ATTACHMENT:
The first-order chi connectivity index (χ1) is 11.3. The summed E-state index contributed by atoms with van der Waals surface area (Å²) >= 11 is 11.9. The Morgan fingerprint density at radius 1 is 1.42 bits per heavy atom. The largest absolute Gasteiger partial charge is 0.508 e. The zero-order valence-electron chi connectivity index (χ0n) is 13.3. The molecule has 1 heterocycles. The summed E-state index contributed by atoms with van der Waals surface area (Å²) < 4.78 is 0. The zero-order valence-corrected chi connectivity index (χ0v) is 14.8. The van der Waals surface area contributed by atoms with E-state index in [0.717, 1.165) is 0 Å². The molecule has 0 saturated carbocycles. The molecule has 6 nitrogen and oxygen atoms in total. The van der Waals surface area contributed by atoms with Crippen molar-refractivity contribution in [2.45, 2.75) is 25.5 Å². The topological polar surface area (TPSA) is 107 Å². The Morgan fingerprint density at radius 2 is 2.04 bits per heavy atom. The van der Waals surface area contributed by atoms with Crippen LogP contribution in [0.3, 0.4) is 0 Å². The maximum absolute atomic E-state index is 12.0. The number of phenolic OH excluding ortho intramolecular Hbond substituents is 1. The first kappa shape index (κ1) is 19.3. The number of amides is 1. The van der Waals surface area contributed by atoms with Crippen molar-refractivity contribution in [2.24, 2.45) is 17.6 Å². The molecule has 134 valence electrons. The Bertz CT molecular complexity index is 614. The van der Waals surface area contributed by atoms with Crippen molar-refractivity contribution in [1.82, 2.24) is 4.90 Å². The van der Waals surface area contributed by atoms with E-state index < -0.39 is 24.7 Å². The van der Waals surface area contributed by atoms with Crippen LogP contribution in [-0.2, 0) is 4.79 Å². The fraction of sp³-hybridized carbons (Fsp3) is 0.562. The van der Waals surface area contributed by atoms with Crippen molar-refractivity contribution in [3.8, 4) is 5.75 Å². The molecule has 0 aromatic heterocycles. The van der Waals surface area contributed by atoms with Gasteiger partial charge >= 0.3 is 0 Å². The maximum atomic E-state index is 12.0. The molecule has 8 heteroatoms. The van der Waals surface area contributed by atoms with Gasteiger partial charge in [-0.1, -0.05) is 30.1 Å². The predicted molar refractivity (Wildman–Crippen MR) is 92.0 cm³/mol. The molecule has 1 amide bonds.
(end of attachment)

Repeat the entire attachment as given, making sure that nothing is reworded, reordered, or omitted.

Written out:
The first-order chi connectivity index (χ1) is 11.3. The summed E-state index contributed by atoms with van der Waals surface area (Å²) >= 11 is 11.9. The Morgan fingerprint density at radius 1 is 1.42 bits per heavy atom. The largest absolute Gasteiger partial charge is 0.508 e. The zero-order valence-electron chi connectivity index (χ0n) is 13.3. The molecule has 1 heterocycles. The summed E-state index contributed by atoms with van der Waals surface area (Å²) < 4.78 is 0. The zero-order valence-corrected chi connectivity index (χ0v) is 14.8. The van der Waals surface area contributed by atoms with E-state index in [0.717, 1.165) is 0 Å². The molecule has 0 saturated carbocycles. The molecule has 6 nitrogen and oxygen atoms in total. The van der Waals surface area contributed by atoms with Crippen molar-refractivity contribution in [2.45, 2.75) is 25.5 Å². The topological polar surface area (TPSA) is 107 Å². The Morgan fingerprint density at radius 2 is 2.04 bits per heavy atom. The van der Waals surface area contributed by atoms with Crippen LogP contribution in [0.3, 0.4) is 0 Å². The maximum absolute atomic E-state index is 12.0. The number of phenolic OH excluding ortho intramolecular Hbond substituents is 1. The first kappa shape index (κ1) is 19.3. The number of amides is 1. The van der Waals surface area contributed by atoms with Crippen molar-refractivity contribution in [2.24, 2.45) is 17.6 Å². The molecule has 134 valence electrons. The Bertz CT molecular complexity index is 614. The van der Waals surface area contributed by atoms with Crippen molar-refractivity contribution in [1.82, 2.24) is 4.90 Å². The van der Waals surface area contributed by atoms with E-state index < -0.39 is 24.7 Å². The van der Waals surface area contributed by atoms with Crippen LogP contribution in [-0.2, 0) is 4.79 Å². The fraction of sp³-hybridized carbons (Fsp3) is 0.562. The van der Waals surface area contributed by atoms with Crippen molar-refractivity contribution in [3.8, 4) is 5.75 Å². The molecule has 0 aromatic heterocycles. The van der Waals surface area contributed by atoms with Gasteiger partial charge >= 0.3 is 0 Å². The maximum atomic E-state index is 12.0. The molecule has 8 heteroatoms. The van der Waals surface area contributed by atoms with Gasteiger partial charge in [-0.1, -0.05) is 30.1 Å². The predicted molar refractivity (Wildman–Crippen MR) is 92.0 cm³/mol. The molecule has 1 amide bonds.